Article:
6. Just Love this ( I need to change my concepts immediately) Laughed ( my way thru this message since I’ve been a Diligent searcher for enlightenment) and will now go back to Living Living and Laughing … ….that’s IT🥰

  7. I’ve tried laughing yoga. I didn’t believe it could possibly work. It did! It made me see so clearly that happiness is a choice.
    Thank you for reminding me.
    I forget to laugh 😊

    • Laughter yoga is quite amazing, isn’t it? I’m glad you had this experience also Janet 🙂 Much love to you on your journey.

      Blessings,
      Team UPLIFT

  8. acintya beda beda tattva , bengali, we are simultaneously and inconceivable one, and different from God . we are never God, but we may learn to love God and become eternally happy. we never die . bhagavad gita as it is .

  9. I used to lead sessions of laughter in a Yoga class. One way to get it going with a group is to first just exhale fast – HA. Then twice HAHA. Then, you guessed it – 3 times HAHAHA. And just keep building. It becomes hilarious and very energising.

  10. Great thought. If you ever want to develop this piece I’d love you to give a bit of humour, the sort of jokes kids love, they stay in the memory.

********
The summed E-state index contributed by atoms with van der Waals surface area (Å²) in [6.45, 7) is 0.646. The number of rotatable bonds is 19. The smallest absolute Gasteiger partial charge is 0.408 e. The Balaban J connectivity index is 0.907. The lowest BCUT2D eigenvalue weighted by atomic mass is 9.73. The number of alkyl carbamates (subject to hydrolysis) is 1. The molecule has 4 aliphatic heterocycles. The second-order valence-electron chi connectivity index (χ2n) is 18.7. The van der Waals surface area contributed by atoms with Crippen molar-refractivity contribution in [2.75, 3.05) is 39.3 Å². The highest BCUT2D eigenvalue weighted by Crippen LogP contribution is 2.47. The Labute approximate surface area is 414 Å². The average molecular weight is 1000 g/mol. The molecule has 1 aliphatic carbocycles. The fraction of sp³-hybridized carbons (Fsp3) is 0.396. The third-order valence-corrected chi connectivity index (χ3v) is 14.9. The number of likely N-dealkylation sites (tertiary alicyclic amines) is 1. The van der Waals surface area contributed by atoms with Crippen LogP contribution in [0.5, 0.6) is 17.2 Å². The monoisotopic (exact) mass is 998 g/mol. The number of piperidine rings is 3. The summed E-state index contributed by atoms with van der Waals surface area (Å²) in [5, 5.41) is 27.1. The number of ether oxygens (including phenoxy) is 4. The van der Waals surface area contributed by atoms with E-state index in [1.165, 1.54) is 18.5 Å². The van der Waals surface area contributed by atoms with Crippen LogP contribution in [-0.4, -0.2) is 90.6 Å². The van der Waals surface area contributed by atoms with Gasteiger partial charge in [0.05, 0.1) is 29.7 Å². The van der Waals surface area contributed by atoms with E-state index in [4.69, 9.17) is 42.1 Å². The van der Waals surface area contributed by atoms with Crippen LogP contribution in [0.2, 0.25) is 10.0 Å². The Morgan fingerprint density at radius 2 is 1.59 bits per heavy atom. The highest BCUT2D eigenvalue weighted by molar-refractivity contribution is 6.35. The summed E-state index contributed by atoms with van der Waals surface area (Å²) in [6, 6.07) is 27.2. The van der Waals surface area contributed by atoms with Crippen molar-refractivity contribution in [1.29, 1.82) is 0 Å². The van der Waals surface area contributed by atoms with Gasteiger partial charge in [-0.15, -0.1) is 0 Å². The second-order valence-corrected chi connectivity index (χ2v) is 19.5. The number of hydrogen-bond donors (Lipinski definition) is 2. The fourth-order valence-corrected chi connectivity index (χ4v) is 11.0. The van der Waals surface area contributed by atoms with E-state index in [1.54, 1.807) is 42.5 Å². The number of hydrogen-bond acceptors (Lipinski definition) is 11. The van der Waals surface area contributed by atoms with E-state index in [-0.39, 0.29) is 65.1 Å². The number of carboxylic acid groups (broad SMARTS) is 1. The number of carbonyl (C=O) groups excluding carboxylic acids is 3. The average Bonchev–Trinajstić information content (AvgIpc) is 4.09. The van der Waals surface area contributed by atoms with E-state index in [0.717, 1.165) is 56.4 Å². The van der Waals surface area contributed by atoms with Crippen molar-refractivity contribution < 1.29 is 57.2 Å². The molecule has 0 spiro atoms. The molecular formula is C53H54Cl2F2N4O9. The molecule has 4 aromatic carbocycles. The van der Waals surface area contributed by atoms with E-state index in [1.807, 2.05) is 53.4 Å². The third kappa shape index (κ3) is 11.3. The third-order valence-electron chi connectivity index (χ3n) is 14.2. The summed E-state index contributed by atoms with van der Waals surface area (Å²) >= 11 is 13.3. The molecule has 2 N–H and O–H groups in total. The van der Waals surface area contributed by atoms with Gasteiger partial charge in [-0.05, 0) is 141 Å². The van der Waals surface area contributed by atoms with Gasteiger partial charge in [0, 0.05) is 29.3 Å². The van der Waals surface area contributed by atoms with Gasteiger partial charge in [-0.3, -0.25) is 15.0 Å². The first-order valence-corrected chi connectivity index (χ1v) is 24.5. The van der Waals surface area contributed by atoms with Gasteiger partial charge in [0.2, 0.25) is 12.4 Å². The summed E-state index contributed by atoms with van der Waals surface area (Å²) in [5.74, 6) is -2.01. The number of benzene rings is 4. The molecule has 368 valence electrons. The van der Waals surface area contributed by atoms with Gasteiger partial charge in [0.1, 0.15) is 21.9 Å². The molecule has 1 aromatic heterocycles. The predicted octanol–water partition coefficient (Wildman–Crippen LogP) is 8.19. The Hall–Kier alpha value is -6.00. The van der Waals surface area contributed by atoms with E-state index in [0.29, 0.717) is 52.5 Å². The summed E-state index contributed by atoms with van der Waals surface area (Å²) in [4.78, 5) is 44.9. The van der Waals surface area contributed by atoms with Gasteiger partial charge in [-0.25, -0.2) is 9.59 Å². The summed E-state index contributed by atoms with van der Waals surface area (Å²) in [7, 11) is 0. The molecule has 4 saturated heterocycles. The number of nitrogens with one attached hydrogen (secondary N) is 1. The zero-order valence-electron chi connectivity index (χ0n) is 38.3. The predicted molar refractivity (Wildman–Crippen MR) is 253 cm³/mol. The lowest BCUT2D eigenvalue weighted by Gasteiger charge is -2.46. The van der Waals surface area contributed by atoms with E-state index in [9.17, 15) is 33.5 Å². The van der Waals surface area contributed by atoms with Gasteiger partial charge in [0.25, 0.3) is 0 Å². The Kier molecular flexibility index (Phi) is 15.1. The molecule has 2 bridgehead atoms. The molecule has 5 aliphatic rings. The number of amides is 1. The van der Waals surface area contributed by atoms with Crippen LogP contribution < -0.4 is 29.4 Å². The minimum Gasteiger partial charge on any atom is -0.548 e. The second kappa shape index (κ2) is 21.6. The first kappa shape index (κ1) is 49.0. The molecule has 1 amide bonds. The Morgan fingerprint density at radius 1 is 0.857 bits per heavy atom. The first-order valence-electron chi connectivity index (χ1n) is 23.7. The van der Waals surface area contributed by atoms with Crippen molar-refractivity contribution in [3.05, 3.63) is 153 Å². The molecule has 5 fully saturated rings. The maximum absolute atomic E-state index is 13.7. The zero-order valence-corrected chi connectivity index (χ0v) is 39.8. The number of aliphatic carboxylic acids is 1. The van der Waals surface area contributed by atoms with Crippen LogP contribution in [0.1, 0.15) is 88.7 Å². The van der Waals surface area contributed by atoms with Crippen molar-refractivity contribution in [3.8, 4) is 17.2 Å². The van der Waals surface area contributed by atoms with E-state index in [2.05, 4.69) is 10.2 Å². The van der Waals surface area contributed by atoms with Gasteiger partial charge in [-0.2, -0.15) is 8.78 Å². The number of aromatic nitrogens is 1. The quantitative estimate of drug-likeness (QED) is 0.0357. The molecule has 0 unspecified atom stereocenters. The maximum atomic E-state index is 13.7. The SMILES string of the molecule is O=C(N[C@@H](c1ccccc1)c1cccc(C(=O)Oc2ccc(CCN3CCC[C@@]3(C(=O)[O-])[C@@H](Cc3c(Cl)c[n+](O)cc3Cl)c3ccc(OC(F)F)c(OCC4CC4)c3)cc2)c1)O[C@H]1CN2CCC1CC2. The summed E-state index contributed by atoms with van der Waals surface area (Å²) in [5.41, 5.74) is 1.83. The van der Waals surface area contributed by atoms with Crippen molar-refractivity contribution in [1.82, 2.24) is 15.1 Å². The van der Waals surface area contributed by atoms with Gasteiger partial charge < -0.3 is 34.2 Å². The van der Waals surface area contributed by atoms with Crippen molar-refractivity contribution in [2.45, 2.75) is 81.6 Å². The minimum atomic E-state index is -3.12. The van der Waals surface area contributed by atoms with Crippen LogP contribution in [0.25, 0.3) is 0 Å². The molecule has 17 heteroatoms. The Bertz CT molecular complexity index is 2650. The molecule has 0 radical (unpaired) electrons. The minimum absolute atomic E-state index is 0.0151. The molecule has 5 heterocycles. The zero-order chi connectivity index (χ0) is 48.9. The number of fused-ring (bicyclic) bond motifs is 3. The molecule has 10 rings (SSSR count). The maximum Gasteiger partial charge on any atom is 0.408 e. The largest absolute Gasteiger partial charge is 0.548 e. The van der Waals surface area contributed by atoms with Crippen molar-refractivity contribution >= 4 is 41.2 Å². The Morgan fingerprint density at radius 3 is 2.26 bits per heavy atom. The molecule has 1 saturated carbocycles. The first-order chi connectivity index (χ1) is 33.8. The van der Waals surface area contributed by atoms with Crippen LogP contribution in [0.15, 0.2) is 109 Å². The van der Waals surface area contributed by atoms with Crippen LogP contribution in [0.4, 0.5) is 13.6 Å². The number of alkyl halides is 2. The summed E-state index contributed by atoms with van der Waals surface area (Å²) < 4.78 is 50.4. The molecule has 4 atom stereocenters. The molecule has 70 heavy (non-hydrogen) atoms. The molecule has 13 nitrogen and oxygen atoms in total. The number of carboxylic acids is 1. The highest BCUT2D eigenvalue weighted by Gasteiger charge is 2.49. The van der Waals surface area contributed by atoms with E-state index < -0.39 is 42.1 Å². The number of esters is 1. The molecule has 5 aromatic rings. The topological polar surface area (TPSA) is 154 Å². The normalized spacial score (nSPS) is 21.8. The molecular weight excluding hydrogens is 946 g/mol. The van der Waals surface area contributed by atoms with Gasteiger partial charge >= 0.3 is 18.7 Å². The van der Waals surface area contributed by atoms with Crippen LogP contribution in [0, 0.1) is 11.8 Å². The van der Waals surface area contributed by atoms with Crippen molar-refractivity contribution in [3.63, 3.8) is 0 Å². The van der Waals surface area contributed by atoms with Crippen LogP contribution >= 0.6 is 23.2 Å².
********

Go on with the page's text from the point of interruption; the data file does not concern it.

Plus, and some of your commentators have mentioned this: embracing the perfection of Now, because it all as it should be, rather as if we are actors starring in some great play or drama or comedy we have written for ourselves.
    Thanks.
    Knock knock
    Who’s there?
    Hatch
    Hatch who?
    Bless you!

  11. The point of enlightenment is to recognize the truth of life, that we are Infinite Beings who have created the finite body to go thru lifetime experiences to finally see that all is energy, we and everything else is energy. That energy we all share fills all space and the Universe and is Love. Check galacticmessenger.com.

    • That’s an interesting viewpoint, but what about the Christians for example? I don’t believe that this is their paradigm? Many different cultures and traditions differ from this thinking. Are you one to believe that the many different paradigms exist in their own right, or that they have just got it wrong?

  12. Hello,

    I recently read that whatever is funny, there is a deep lesson. And these jokes proved it to be true. Really meaningful and deep inside. Especially, Alan Watts made my day.